Survivors of Native American boarding schools bolster calls for truth commission

Aaron Schwartz

Survivors of Native American boarding schools delivered emotional testimony in front of a House panel Thursday, recalling stories of physical, emotional and sexual abuse in facilities that were part of U.S. policies to strip children of their native culture, and supporting efforts to create a truth commission to investigate the period. 

The hearing comes on the heels of the explosive Interior Department report that concluded the deaths of over 500 American Indian, Alaska Native and Native Hawaiian children happened at Indian boarding schools run by the federal government between 1819 and 1969. That number is expected to climb, with the report predicting the total number of children who died at the schools would be in the thousands to tens of thousands.

House lawmakers are now pushing for a commission to investigate the impact of the government’s Indian boarding school policies, with survivors lobbying in support of the effort and offering details of their childhood after being removed from their families and ushered into what they described as abusive assimilation camps.

James LaBelle Sr., a member of Native Village of Port Graham in Alaska, is a survivor of one such boarding school. He told lawmakers of his time in the schools as a child, beginning in the 1950s, detailing attempts to rid him and others of their Native heritage.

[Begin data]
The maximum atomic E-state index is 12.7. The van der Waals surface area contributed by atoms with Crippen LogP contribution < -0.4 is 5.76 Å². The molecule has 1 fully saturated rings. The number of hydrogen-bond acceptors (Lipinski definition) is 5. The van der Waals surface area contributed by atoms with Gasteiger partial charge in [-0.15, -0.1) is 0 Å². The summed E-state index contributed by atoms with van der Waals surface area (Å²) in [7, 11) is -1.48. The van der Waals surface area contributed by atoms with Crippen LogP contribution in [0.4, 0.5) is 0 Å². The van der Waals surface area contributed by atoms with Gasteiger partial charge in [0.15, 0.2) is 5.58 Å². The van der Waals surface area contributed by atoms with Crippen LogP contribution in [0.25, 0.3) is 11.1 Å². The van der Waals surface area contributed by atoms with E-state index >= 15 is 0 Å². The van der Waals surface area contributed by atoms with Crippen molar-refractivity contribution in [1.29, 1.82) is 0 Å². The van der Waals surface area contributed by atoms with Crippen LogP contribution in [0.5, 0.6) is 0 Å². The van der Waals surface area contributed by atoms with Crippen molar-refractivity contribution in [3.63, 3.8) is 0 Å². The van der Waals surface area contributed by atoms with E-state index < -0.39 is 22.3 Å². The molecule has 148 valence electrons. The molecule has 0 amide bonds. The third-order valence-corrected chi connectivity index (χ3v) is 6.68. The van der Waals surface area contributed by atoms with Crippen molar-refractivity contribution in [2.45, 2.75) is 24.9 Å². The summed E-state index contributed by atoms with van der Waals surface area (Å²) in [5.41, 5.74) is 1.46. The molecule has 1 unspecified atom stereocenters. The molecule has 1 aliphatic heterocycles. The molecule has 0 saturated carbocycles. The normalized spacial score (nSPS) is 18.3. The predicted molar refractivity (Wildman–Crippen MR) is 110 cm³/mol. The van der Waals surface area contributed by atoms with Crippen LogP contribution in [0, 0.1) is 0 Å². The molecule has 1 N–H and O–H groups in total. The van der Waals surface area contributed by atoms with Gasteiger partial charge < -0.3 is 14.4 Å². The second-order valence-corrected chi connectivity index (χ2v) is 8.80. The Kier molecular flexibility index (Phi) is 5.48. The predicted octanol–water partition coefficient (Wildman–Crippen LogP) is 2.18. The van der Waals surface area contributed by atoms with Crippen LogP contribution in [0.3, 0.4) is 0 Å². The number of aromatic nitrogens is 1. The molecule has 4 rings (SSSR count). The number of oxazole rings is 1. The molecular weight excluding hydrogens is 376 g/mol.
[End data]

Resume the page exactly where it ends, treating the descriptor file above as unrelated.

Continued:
LaBelle and other survivors reported similar stories of having their hair cut, being beaten for speaking Native languages, being stripped of Native identities and falling victim to physical, sexual and emotional abuse.

“I’ve been waiting 67 years to tell this story,” LaBelle told the panel. “While I might have received a white man’s education, in the process I lost my own language, my own culture, my traditions.”

The Interior Department report described a dark history that the survivors said remains hidden even in Native communities.

“All us kids that attended boarding school, we never speak about our experience in the school,” said Matthew War Bonnet, a member of the Rosebud Sioux Tribe of South Dakota in his seventies. “I guess we just didn’t want to hurt each other.”

War Bonnet said the history of the boarding schools left survivors traumatized, with many turning to alcohol and becoming abusers themselves.

Rep. Sharice Davids (D-Kan.), one of the first two Native American women to serve in Congress, introduced the resolution to establish the commission, which has garnered bipartisan support. Davids, whose family includes boarding school survivors, said the commission would document the history through public hearings and a final report within five years of its creation.

“Children were coerced and compelled to attend boarding schools away from their home,” Davids said. “Many children did not return to their families or their communities.”

War Bonnet said those responsible for the policies and for kids’ treatment at the schools must be held accountable.

“The Government needs to help those children and grandchildren of the boarding school survivors, so that these children and grandchildren will know that their grandparents were not just mean all the time,” War Bonnet said in written testimony. “I want them to know that their grandparents loved them, but we were struggling from the abuse we went through at the boarding schools.“

The first volume of the Interior Department report identified a widespread organization of 408 federally run schools and more than 50 burial sites. A second volume is expected to examine the burial sites in more detail.

Tags Indian boarding schools Native Americans Sharice Davids Sharice Davids

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